A Reference Group is the small committee that facilitates the deep reflection on the individual’s performance. In most cases, the reference group comprises three people, one of whom is usually the individual’s direct supervisor or manager. The other two choices, selected by the person her/himself, should be made mindfully taking into consideration those with whom the individual has the greatest degree of interaction, or who might provide the most useful insights or most productive development guidance.
Each person should prepare answers to the reflective guidance questions in writing. Since the intention is for this exercise to be a deep reflection, this aspect might require setting aside several hours. The questions are grouped according to the “4-D framework” of Appreciative Inquiry: Discover, Dream, Design, and Destiny. They include* reflections on:
*Of course, there are a number of additional questions and considerations in the complete process.
The prepared document, shared with the reference group in advance, forms the basis of the Appreciative Performance Reflection conversation. This is intended to be a “coaching conversation” with the reference group that will delve deeper into the prepared answers and help facilitate both wider realizations with respect to the Discovery and Dream sections, and alternative possibilities with respect to the Design and Destiny sections. New insights as they arise through the conversation should be recorded and added to the prepared document.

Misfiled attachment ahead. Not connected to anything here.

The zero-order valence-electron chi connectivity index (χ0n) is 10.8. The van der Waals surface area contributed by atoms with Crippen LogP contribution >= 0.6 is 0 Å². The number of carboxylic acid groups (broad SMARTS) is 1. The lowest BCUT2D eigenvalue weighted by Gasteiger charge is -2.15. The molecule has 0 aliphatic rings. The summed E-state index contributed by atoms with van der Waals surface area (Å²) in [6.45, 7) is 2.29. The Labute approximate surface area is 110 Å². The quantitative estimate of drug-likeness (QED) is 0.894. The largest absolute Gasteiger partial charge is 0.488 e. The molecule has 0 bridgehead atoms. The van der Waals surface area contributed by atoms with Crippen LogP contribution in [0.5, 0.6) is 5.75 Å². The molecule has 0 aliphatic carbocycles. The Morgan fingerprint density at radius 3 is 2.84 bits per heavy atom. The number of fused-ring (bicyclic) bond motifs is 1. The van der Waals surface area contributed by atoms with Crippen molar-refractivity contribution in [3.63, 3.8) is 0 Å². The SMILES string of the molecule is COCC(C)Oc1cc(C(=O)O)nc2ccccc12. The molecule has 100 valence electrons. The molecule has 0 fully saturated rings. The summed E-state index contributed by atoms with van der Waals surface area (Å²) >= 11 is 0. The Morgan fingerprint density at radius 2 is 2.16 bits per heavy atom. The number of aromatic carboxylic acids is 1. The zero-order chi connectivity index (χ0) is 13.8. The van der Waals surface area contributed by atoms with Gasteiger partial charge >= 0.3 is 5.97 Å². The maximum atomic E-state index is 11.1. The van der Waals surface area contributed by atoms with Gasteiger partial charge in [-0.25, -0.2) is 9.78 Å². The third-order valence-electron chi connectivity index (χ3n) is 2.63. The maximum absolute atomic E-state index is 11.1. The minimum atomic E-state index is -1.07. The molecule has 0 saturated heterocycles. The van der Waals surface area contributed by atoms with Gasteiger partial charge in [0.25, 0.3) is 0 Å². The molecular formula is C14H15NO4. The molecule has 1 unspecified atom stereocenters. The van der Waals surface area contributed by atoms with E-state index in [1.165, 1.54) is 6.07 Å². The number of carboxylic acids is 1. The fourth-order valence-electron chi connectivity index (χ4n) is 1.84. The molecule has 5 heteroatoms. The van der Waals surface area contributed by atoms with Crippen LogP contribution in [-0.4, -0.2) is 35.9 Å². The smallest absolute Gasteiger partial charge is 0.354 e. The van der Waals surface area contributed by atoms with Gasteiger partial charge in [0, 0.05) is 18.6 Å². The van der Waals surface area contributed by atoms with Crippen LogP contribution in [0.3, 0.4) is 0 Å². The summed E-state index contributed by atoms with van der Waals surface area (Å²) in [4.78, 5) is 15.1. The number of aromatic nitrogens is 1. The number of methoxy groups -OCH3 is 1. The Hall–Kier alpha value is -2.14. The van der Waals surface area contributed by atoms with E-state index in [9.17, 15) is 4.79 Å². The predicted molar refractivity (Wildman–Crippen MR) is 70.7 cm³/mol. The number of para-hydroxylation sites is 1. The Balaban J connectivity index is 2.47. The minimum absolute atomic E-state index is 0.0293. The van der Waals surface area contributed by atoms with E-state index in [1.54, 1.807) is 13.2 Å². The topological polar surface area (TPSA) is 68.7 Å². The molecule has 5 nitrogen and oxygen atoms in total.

The premise of Appreciative Performance Reflections is that people become more motivated when the work they do has meaning and is positively acknowledged. The organization benefits tremendously since collaborative knowledge networks build Scalable Capability, and this process directly links the individual assessment process to a collaborative framework and focuses on individual accomplishments in a larger, collaborative context. Appreciative Performance Reflections naturally connect to strategic and tactical planning, and enable (read: encourage) people to respond to innovative opportunities that present themselves over time rather than adhering to a priori lists of goals that may or may not be relevant six to twelve months after they were set. And, best of all, administering Appreciative Performance Reflections costs less than managing the traditional Performance Review infrastructure.
I should note that Appreciative Performance Reviews work best when they are incorporated into an overall framework of Appreciative organizational routines – this involves a mindset shift as much as procedural change. And when mindsets shift and procedures do change accordingly, the results in terms of employee engagement, productivity, intrinsic motivation, and innovation are nothing short of amazing!